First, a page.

April 16 2013

Cross-border Transportation: Moving between Canada and the United States

I travel to the United States. Like most Canadian cities, Montreal sits just one hour from the American border, and just six hours (by car) from New York City. However, it is not all that easy a trek to make. One can, of course, drive. However, as I am not a car-owner, my remaining options are bus, train, carpool, or plane.

I don’t fly as it is pricey and environmentally-unfriendly. The bus costs about $80 each way and takes 8 hours (or more, if you get stuck at the border). When you take the bus overnight, you always have to get up in the middle of the night to cross the border and for a 40-minute layover at the most unpleasant bus station I have ever been to: Albany, NY. Pro: overnight travel. Con: poor sleep.

Greyhound Bus

I have also gone to NYC by train. While train travel in Europe has advanced to high speed rail, a six-hour drive becomes a whopping 11 hours in the train. Pros: inexpensive (about $60 each way), comfortable, Wi-Fi and a beautiful (Adirondacks) view.  Cons: Time-consuming and only one departure per day (in the morning). You must have two full days to travel, which makes going to NYC for the weekend tricky.

Train

Lastly, you can get there in someone else’s car. I have carpooled with friends, but I have also taken the so-called “Magic Bus”. When a friend of mine suggested I take the “Magic Bus” from Montreal to New York City, I was skeptical. However, he told me it was the fastest, least expensive mode of transportation between the two cities. Intrigued, I gave it a try. It was indeed quick (7 hours), inexpensive ($50) and comfortable.

It remains that the most convenient way to travel between Canada and the United States is by car or plane. The urban design of both countries was conceived around extensive highway infrastructure, and airlines have many flight departures between large cities each day. Rail infrastructure is negligible, timeworn, and largely dismantled or abandoned.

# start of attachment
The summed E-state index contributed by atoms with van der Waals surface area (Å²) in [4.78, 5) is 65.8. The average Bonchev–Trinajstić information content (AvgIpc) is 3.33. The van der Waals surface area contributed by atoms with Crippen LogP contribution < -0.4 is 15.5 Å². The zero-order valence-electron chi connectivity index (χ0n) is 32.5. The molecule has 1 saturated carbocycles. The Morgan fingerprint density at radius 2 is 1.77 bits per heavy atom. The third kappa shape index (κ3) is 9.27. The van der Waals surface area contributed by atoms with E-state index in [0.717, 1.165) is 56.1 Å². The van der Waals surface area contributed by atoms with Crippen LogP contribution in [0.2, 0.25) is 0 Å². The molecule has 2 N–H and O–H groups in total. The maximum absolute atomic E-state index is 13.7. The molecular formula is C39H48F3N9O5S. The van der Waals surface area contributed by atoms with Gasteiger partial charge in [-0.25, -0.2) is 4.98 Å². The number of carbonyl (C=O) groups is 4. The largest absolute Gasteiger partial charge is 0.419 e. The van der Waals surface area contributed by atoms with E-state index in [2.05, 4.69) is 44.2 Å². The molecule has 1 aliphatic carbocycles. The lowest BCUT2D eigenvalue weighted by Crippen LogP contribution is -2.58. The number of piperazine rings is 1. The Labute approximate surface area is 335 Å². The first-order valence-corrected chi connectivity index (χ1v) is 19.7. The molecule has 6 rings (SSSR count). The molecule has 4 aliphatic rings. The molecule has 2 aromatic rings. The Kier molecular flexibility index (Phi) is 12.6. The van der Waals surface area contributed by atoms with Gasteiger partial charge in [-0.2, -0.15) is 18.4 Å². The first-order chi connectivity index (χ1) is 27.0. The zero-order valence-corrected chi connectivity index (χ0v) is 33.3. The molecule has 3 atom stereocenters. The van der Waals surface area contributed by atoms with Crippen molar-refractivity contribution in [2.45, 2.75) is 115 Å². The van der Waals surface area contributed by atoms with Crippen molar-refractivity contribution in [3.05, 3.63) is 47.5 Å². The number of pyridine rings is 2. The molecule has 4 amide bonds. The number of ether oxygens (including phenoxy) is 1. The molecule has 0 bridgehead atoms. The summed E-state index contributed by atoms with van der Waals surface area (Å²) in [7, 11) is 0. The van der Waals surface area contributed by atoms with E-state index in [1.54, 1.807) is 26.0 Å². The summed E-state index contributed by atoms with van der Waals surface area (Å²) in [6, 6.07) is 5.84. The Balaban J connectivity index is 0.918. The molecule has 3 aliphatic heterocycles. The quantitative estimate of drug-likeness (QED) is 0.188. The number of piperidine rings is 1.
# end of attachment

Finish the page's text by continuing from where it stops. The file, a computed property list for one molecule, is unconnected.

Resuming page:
What can we do to structure our environment around more sustainable modes of travel and away from single-occupancy vehicle commutes and air travel over short distances?

Credits: Photos from Wikicommons. Data linked to sources.

Devon Paige Willis

Devon Paige Willis is a native Montrealer and recent graduate of McGill University where she did her B.A. in Environment and Political Science. She discovered a passion for urban and transportation planning in her final year, during which time she attended UC Berkeley’s [IN]City introductory urban planning program and completed her honours thesis about cycling in Montreal, specifically measuring bikeability and understanding what affects cyclist satisfaction. She will pursue a Master of Urban Studies called 4Cities starting in September 2013. The Masters takes place in Brussels, Vienna, Copenhagen and Madrid and focus on European Urban Planning. She will be focusing on sustainable transportation and is especially interested in urban planning and transportation in suburban environments. She has her own urban planning blog at iliveinthesuburbs.wordpress.com.

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This entry was posted on Tuesday, April 16th, 2013 at 9:44 am and is filed under Infrastructure, Transportation. You can follow any responses to this entry through the RSS 2.0 feed. You can leave a response, or trackback from your own site.

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